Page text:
purposely popping your bubblegum as hard as you can when someone asks you to stop chewing so loud / poisoning a milkshake at a 50's style diner / the sound of pouring a handful of diamonds against a mahogany floor / pastel pink leather jackets with a number of feminism pins all over it / a beautiful bouquet of flowers from all the lovers you met with, 1-5 for each day of the week.
chapter one — neil josten let his cigarette burn to the filter without taking a drag. he didn’t want the nicotine; he wanted the acrid smoke that reminded him of his mother. if he inhaled slowly enough, he could almost taste the ghost of gasoline and fire. it was at once revolting and comforting, and it sent a sick shudder down his spine.
Neil Josten let his cigarette burn to the filter without taking a drag. He didn’t want the nicotine; he wanted the acrid smoke that reminded him of his mother. If he inhaled slowly enough, he could almost taste the ghost of gasoline and fire.
My aesthetic are femme fatales from noir films, diamond rings, dark lipstick stains on a cigarette filter, 1920′s bob, passionate kisses from old hollywood movies, elegant cafes, lacy black lingerie, palace halls, love letters, pink champagne, white pearls, corsets, grace, mystery, perfume bottles and vintage.
And the next day I love carousel horses, porcelain dolls, pressed flowers, white lace, innocence and delicacy, angel figures, scented candles, pastel skirts, moths, ribbons, victorian tea sets, flower crowns, loose hair, a schoolgirl look, carnival, pink glitter and all that is fragile.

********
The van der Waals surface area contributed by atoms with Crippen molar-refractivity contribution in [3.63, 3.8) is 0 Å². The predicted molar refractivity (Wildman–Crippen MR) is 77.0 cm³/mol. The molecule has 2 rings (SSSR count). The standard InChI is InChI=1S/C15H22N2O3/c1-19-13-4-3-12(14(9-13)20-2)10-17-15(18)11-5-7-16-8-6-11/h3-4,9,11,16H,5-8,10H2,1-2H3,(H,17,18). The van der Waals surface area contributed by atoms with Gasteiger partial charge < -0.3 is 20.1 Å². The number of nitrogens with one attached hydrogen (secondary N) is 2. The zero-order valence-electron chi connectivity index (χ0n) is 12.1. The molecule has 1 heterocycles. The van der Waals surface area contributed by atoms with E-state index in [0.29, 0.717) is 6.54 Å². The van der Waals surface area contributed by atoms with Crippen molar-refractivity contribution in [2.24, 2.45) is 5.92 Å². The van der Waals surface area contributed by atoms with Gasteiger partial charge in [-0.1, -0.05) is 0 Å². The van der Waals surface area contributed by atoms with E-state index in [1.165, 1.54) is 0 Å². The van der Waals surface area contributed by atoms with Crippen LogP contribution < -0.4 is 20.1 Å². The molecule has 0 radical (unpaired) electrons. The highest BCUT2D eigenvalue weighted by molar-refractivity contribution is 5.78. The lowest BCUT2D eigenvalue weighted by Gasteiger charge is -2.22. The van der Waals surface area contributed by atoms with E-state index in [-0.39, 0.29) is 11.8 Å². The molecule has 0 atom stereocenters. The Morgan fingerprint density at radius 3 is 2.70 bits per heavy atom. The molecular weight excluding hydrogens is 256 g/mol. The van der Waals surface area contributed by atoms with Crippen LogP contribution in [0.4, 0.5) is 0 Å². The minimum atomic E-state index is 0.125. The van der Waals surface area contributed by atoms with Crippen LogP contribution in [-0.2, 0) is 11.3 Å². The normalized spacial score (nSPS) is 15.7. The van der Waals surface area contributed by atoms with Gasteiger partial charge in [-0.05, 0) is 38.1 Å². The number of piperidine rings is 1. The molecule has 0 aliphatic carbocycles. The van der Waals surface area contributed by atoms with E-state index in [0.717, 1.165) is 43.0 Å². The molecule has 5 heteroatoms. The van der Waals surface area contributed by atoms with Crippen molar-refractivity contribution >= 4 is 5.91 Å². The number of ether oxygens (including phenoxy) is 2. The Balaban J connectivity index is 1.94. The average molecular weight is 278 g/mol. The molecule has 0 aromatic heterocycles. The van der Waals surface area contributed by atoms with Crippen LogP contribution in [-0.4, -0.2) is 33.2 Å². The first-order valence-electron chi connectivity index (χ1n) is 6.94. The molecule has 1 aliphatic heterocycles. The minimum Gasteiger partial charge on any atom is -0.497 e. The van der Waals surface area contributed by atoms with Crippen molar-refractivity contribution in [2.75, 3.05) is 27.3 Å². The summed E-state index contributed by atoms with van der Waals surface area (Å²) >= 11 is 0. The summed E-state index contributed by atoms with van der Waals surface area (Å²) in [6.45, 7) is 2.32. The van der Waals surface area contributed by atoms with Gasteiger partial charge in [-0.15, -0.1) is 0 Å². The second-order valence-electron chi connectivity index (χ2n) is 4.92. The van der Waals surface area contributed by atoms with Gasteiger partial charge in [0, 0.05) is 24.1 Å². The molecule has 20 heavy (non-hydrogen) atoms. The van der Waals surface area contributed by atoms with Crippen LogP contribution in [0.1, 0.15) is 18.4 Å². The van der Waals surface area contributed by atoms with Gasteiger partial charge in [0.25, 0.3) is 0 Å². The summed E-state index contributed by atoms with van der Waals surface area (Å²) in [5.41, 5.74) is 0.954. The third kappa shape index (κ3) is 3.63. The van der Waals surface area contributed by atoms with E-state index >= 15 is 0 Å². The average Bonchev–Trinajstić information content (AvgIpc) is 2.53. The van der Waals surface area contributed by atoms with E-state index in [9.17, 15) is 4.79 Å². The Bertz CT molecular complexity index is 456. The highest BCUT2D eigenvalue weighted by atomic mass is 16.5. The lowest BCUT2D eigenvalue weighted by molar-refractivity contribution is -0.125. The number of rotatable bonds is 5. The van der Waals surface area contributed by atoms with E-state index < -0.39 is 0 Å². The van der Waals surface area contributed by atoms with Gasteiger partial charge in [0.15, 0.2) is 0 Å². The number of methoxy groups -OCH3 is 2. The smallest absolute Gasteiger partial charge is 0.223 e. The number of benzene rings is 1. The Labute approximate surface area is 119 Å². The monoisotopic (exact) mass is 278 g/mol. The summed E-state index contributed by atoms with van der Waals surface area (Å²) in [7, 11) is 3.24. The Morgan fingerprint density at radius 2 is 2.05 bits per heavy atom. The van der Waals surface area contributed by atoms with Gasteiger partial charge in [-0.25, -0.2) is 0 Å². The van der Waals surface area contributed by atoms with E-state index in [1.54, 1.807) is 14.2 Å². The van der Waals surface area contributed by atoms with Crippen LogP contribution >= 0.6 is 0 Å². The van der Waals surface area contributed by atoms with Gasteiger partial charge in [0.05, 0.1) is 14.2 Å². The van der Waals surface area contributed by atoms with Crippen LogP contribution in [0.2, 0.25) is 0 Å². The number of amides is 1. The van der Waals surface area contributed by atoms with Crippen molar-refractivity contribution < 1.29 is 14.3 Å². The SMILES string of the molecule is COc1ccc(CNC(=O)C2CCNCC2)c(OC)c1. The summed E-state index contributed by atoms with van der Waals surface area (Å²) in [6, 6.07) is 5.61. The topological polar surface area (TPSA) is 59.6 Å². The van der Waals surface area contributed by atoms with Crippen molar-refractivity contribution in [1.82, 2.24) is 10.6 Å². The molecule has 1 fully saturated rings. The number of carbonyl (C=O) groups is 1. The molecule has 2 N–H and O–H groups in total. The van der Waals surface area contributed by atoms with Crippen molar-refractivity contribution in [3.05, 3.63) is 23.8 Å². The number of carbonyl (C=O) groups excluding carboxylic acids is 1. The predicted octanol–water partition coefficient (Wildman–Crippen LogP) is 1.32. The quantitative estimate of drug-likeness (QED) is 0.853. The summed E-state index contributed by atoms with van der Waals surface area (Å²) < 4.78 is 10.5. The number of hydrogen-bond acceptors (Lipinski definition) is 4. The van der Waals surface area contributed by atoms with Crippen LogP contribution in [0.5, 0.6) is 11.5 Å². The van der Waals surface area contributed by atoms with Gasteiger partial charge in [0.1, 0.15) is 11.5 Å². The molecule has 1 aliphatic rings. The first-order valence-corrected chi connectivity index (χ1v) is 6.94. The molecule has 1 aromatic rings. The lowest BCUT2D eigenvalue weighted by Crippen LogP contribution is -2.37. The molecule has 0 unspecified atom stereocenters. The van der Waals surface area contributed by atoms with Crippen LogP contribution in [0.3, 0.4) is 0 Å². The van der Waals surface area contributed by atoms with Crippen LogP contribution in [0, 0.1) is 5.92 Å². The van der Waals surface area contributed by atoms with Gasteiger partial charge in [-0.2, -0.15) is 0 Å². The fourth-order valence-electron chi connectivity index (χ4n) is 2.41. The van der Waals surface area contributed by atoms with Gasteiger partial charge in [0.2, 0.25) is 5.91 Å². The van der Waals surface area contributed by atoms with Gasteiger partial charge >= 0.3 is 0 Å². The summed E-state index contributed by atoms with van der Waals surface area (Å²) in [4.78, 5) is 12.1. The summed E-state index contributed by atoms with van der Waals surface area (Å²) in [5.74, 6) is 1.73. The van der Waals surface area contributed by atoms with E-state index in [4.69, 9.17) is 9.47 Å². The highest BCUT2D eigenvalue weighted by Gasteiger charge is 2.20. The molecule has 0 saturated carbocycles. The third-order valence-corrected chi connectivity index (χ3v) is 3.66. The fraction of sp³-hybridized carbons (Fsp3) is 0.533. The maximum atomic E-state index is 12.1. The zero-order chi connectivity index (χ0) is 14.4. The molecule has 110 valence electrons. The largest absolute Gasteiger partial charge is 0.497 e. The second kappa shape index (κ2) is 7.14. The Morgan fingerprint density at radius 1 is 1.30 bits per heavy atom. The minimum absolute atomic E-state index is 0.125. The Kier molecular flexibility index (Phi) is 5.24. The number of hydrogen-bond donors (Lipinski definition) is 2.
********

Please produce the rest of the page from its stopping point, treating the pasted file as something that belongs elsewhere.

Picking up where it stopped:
n e i l j o s t e n; for @kavinsksy “neil josten let his cigarette burn to the filter without taking a drag. he didn’t want the nicotine, he wanted the acrid smoke that reminded him of his mother. if he inhaled slowly enough, he could almost taste the ghost of gasoline and fire.” -the foxhole court by nora sakavic
(if this is your fault you know who you are, i’m using previously established au rules @megan-mayhem and i came up with and no one is allowed to judge me)
Wayne Manor was even more empty than usual, and the emptiness made it feel haunted. Diana found it horribly unsettling.
“Bruce?” she called, and it echoed through the empty halls. She opened the curtains in the front parlor to let the sunshine in. “I’m sorry it took me so long to get here, I was in Italy.” She’d come as quickly as she could once she’d gotten his message, but he’d sent it in the dead of night.
Something’s happened. It’s not life-threatening, but I’m not myself. I sent everyone away to minimize the incident, but I think you’re the only one who can help. Come alone if you come at all.
“Bruce?” she called again. Perhaps he was downstairs. She listened carefully. There was the distant muffled clicking of a mechanical keyboard, intermittent and slow. She didn’t think she’d ever heard anyone in this house ever type so slow. Not even Alfred.
Her phone chimed. She checked it. A message from Bruce. In my office. She looked toward the stairs. The clicking had stopped.
Her walk up the stairs was cautious. What could possibly have happened to him?
In the hall, one of the side tables had tipped sideways. Its former contents had been neatly arranged into a stack beside it on the floor.
“… Bruce…?” She peered into his office.
She shrieked, then put her hands over her mouth to try to muffle her shrieking. It lessened to a high-pitched squeal.
“I am a grown man, Diana.”
He was a black Pomeranian of less than five pounds, standing on his computer desk.